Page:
Browsing ants told to move along
Minister for Agriculture, Barnaby Joyce
Northern Territory Minister for
Primary Industry and Fisheries, Willem Westra van Holthe MLA
7 August 2015
The value of Australia’s biosecurity system and crucial cross-government teamwork is once again on display after a recent detection of the highly damaging browsing ant at Darwin Port.
Minister for Agriculture, Barnaby Joyce, and Northern Territory Minister for Primary Industry and Fisheries, Willem Westra van Holthe, said this species of ant posed a serious threat to Australia’s environment, agricultural industries and backyards.
“Browsing ants are an ant-eating species that forms super colonies which can become a significant horticultural, environmental and garden pest,” Minister Joyce said.
“Inspection and follow-up surveillance at Darwin seaport led to the detection of several individual ants, and we have now stepped up the search for any colonies so we can begin treatment.
“Luckily, if found early, this species of ant can be effectively controlled with baits and sprays, and we’re working collaboratively with the Northern Territory Government to find any colonies and to destroy them.
“It’s important we remain vigilant and respond quickly to a detection, which is why Department of Agriculture’s biosecurity officers are patrolling seaports and airports looking for exotic pests.”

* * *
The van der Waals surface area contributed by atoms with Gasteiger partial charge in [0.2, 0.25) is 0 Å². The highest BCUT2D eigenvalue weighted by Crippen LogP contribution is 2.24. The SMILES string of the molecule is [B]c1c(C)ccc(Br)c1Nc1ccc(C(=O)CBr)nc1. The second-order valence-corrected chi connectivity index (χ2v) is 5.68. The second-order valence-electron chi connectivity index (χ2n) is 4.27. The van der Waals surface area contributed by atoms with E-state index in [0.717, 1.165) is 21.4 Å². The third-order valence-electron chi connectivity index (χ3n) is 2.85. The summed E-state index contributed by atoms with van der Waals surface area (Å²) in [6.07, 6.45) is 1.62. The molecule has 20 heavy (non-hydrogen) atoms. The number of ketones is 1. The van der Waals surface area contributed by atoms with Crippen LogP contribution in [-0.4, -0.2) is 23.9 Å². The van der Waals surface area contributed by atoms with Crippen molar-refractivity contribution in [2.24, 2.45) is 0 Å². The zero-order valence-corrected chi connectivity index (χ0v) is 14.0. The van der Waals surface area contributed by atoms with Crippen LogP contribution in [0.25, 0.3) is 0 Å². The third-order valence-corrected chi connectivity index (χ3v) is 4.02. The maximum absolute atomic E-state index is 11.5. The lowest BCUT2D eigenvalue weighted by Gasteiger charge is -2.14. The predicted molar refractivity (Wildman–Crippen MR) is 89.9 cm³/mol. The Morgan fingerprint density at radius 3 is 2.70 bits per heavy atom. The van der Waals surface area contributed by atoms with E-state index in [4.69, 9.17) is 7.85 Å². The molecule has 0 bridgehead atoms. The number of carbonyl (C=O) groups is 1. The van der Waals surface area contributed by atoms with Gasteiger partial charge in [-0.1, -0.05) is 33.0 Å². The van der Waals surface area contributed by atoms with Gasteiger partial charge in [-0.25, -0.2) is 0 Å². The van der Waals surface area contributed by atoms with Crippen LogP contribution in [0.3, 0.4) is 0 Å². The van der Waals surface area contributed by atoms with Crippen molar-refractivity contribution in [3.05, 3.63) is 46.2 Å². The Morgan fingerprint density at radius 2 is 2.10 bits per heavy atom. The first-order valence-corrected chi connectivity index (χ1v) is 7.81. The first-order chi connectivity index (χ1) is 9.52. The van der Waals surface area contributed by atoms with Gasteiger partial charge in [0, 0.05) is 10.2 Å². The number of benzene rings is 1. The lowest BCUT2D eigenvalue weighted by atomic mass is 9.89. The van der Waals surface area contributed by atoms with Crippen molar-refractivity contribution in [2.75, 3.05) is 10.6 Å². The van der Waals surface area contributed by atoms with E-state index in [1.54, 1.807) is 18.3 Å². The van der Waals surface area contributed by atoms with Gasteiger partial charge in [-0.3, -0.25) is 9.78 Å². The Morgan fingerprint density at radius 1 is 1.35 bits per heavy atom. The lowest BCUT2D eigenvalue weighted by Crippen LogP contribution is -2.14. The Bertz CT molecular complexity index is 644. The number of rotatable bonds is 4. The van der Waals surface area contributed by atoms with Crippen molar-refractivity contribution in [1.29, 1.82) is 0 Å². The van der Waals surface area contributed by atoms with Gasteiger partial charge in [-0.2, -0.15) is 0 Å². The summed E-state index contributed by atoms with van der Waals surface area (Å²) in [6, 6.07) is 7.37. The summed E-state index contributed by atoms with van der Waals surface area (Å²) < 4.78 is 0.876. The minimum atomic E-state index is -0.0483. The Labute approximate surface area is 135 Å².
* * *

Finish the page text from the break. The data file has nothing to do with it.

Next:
Minister Westra van Holthe said the detection and rapid response demonstrates the effectiveness of the Commonwealth and NT biosecurity systems.
“Together, we are committed to protecting industry by minimising the entry of new pests, diseases and weeds. Prompt detection of incursions and the minimisation of their impact is vital,” Minister Westra van Holthe said.
“Biosecurity is everyone’s responsibility; by working together we’re safeguarding the future of the Northern Territory and Australia more widely.”
Minister Joyce said the browsing ant detection was an example of how the biosecurity system works to protect Australia’s unique environment, agricultural industries and economy.
“Our biosecurity system is in place to keep pests like this from becoming established in Australia—our horticultural industries are worth $9.23 billion to the Australian economy, and exotic pests and diseases can not only affect agricultural productivity, but also our trading status,” Minister Joyce said.
“The Australian Bureau of Agricultural and Resource Economics and Sciences (ABARES) recently estimated our biosecurity system saves the average Australian farmer up to $17,500 each year in lost profits and how we detect and respond to exotic detections demonstrates the true value of this approach.”
The Department of Agriculture works off-shore, at the border and on-shore to safeguard our people, our unique environment and our $51 billion agricultural industries from many of the pests and diseases present in other parts of the world.
Members of the community, including those who work at or near our ports, are encouraged to report suspected sightings of exotic pests or diseases to the See-Secure-Report hotline on 1800 798 636.